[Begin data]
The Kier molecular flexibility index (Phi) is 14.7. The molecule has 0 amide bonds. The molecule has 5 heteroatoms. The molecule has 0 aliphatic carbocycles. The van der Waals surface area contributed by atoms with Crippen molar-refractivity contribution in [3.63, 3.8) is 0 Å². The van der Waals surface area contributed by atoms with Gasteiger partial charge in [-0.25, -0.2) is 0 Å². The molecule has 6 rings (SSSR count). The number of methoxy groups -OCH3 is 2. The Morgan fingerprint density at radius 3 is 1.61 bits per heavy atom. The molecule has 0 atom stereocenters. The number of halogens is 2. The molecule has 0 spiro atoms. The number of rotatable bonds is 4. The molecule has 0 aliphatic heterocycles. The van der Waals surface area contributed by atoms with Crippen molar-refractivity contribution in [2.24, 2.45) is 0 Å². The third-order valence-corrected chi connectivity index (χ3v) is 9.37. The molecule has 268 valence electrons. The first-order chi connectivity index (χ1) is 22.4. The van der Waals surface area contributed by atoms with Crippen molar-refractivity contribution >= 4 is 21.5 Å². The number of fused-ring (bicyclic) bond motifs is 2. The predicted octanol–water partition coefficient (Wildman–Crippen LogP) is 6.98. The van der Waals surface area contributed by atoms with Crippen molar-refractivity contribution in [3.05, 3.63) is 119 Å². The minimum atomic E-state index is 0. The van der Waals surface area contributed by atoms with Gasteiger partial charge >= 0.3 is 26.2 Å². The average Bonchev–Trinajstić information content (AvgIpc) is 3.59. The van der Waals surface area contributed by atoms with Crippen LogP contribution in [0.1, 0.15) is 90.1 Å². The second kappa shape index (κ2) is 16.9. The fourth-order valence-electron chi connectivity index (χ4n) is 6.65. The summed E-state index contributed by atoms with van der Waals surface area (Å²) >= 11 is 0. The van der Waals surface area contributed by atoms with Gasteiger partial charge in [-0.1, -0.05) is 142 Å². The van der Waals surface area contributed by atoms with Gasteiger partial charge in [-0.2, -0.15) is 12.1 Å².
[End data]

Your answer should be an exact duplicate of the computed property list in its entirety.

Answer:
The Kier molecular flexibility index (Phi) is 14.7. The molecule has 0 amide bonds. The molecule has 5 heteroatoms. The molecule has 0 aliphatic carbocycles. The van der Waals surface area contributed by atoms with Crippen molar-refractivity contribution in [3.63, 3.8) is 0 Å². The van der Waals surface area contributed by atoms with Gasteiger partial charge in [-0.25, -0.2) is 0 Å². The molecule has 6 rings (SSSR count). The number of methoxy groups -OCH3 is 2. The Morgan fingerprint density at radius 3 is 1.61 bits per heavy atom. The molecule has 0 atom stereocenters. The number of halogens is 2. The molecule has 0 spiro atoms. The number of rotatable bonds is 4. The molecule has 0 aliphatic heterocycles. The van der Waals surface area contributed by atoms with Crippen molar-refractivity contribution in [2.24, 2.45) is 0 Å². The third-order valence-corrected chi connectivity index (χ3v) is 9.37. The molecule has 268 valence electrons. The first-order chi connectivity index (χ1) is 22.4. The van der Waals surface area contributed by atoms with Crippen molar-refractivity contribution >= 4 is 21.5 Å². The number of fused-ring (bicyclic) bond motifs is 2. The predicted octanol–water partition coefficient (Wildman–Crippen LogP) is 6.98. The van der Waals surface area contributed by atoms with Crippen molar-refractivity contribution in [3.05, 3.63) is 119 Å². The minimum atomic E-state index is 0. The van der Waals surface area contributed by atoms with Gasteiger partial charge >= 0.3 is 26.2 Å². The average Bonchev–Trinajstić information content (AvgIpc) is 3.59. The van der Waals surface area contributed by atoms with Crippen LogP contribution in [0.1, 0.15) is 90.1 Å². The second kappa shape index (κ2) is 16.9. The fourth-order valence-electron chi connectivity index (χ4n) is 6.65. The summed E-state index contributed by atoms with van der Waals surface area (Å²) >= 11 is 0. The van der Waals surface area contributed by atoms with Gasteiger partial charge in [-0.1, -0.05) is 142 Å². The van der Waals surface area contributed by atoms with Gasteiger partial charge in [-0.2, -0.15) is 12.1 Å².